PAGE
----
Misrach’s photographs can be found in the collections of the Metropolitan Museum of Art; the Museum of Modern Art; the National Gallery of Art in Washington, DC; and the Whitney Museum of American Art, among others.

More about Richard Misrach’s photographs and aesthetic (both the Desert Cantos series and other works) can be enjoyed here and here.

~ Bart Gazzola

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Rich-Joseph Facun | Little Cities | 2022
May 26, 2023

Rich-Joseph Facun | Little Cities | 2022

…it takes an ocean of trust in the kingdom of rust…

The Cuyahoga River won’t kill you no more.
They cleaned it up back in ’74.
Well, you might get sick – but welcome to Ohio.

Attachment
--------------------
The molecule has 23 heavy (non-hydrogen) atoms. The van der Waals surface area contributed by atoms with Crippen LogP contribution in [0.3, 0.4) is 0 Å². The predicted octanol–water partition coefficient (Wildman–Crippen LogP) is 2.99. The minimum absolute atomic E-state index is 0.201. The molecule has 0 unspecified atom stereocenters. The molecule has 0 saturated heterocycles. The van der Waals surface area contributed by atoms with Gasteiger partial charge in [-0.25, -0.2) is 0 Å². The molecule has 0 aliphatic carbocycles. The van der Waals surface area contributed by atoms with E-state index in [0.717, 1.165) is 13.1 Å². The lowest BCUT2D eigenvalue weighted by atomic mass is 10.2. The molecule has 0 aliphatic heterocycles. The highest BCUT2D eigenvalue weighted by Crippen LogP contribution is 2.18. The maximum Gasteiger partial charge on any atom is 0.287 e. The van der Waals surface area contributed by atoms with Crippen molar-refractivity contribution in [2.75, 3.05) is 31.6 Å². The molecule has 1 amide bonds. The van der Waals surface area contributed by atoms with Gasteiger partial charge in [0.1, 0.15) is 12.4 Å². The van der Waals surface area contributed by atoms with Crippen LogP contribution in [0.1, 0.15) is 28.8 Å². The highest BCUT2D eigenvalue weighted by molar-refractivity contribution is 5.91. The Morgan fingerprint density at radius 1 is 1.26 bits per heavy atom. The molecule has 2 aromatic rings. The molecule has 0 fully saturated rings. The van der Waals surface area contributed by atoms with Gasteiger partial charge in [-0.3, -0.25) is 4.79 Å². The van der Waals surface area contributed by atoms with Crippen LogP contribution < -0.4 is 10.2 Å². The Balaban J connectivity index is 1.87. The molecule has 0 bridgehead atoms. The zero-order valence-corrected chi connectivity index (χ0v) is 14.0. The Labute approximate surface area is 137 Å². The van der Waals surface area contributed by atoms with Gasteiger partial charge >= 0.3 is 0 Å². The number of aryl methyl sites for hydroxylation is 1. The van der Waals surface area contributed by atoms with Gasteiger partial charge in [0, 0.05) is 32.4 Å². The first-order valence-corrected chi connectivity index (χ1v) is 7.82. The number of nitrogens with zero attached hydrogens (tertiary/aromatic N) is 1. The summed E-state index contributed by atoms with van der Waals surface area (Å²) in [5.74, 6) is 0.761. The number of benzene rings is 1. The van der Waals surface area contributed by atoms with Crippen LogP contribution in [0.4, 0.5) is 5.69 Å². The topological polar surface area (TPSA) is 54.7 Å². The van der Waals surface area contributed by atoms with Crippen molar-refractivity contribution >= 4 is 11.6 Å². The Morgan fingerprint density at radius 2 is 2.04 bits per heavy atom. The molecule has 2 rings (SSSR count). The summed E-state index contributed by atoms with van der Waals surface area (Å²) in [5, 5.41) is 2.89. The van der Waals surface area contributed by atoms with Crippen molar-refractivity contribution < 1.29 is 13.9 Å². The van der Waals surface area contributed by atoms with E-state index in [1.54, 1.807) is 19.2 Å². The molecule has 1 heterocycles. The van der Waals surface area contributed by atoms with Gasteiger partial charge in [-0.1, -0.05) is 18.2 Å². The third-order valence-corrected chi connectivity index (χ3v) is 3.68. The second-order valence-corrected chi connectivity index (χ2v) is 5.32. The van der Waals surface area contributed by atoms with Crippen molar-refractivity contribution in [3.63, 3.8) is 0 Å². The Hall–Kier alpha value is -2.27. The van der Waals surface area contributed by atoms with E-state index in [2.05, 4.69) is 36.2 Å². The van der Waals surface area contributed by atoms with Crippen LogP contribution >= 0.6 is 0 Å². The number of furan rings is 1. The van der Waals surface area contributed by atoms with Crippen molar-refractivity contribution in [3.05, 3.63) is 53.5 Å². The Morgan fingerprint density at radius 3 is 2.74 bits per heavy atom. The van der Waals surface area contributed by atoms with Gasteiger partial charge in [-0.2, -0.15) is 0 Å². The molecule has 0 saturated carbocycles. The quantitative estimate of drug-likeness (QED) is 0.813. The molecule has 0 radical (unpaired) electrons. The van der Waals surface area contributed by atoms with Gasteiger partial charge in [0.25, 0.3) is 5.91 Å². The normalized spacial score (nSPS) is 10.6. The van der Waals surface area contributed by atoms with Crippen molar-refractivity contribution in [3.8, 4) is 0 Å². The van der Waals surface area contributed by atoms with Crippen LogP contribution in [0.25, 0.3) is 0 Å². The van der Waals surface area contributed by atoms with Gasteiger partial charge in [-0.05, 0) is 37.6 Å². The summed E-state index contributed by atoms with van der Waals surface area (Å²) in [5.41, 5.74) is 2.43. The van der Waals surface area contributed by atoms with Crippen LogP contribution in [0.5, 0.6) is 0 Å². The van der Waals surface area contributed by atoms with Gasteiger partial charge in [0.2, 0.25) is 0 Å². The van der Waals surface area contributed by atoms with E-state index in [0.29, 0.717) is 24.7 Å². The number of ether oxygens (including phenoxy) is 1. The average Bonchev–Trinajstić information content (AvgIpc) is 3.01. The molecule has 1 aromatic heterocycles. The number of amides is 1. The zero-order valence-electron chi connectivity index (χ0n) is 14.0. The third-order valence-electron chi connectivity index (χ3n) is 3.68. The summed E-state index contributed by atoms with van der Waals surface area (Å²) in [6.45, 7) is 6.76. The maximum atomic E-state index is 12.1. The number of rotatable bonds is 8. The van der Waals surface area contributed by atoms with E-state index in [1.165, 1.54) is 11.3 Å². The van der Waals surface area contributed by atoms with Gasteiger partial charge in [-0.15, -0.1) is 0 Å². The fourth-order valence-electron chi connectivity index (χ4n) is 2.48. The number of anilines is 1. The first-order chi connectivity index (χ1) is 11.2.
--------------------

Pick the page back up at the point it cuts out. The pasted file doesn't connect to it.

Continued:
(Luke Doucet)


As I get older, there are some memories that still have an unexpected vivacity : and living again in the city and region where I grew up offers an odd looping of recollection, with elements of nostalgia – and the opposite of that, which might be cynicism or nihilism – informing and deforming my thoughts.

When I first encountered Rich – Joseph Facun’s images – specifically his Little Cities series – I felt transported back to my late teens and early twenties and shuttling back and forth between Windsor / Detroit and St. Catharines, seeing the underbelly of the rust belt wonderland. Specifically taking the train, and thus getting glimpses of smaller urban spaces across Southern Ontario that are often unseen or unconsidered, simply spaces to traverse on the way to somewhere else, not ‘valid’ to be ‘seen’ but as a space to be left behind or to be traversed with your mind – and destination elsewhere.